The workshop and the book kicked off with the idea that "those who help best are the ones who both need help and give help". This was not what I expected. I went to the workshop expecting to dive straight into learning how to help "others". Not once did it cross my mind that I needed to realise and address the reality of my own neediness. Welch stated, "Your neediness qualifies you to help others." It is when we become more and more aware of how needy we are of God and of others that we begin to become useful. But I suspect that, if you are anything like me, it's not easy to ask for help. We spend a lot of time hiding our neediness because we are afraid of what people will think. I am so much more happy to give help than to ask for it, to appear strong or at least competent. But necessary humility is what enables effective counsel. When we let go of our pride, we invite others into our struggles. When we let go of our idolatry of self-sufficiency, we are allowed into other people's struggles. Jesus himself introduced an era where weakness is the new strength.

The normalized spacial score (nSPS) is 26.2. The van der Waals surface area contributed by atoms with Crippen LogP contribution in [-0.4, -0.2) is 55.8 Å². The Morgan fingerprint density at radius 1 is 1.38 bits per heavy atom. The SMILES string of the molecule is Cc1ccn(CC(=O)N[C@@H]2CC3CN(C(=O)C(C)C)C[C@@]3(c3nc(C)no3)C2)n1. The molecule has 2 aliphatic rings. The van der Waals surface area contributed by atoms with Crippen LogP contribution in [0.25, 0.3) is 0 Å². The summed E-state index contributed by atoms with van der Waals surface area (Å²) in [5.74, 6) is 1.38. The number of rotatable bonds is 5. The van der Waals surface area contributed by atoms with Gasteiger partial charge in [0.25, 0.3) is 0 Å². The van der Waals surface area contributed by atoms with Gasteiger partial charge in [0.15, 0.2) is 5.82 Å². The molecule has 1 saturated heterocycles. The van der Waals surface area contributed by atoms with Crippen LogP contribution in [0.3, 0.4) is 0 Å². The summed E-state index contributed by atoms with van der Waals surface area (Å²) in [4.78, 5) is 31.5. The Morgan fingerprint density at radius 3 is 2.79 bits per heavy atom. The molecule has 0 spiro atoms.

But it's more than just admitting our neediness before others, it is also realising the reality of our ongoing neediness before God. We are needy because life is full of difficulties. Our hearts are easily drawn away from God and the pressures in our lives will expose what is really going on in our hearts. Admitting and practicing our own neediness begins by confessing to God and asking for his help on a regular basis.

How often have I tried to solve things myself before turning to God?  How often do I actually think about my sins and confess them to God?

You are needed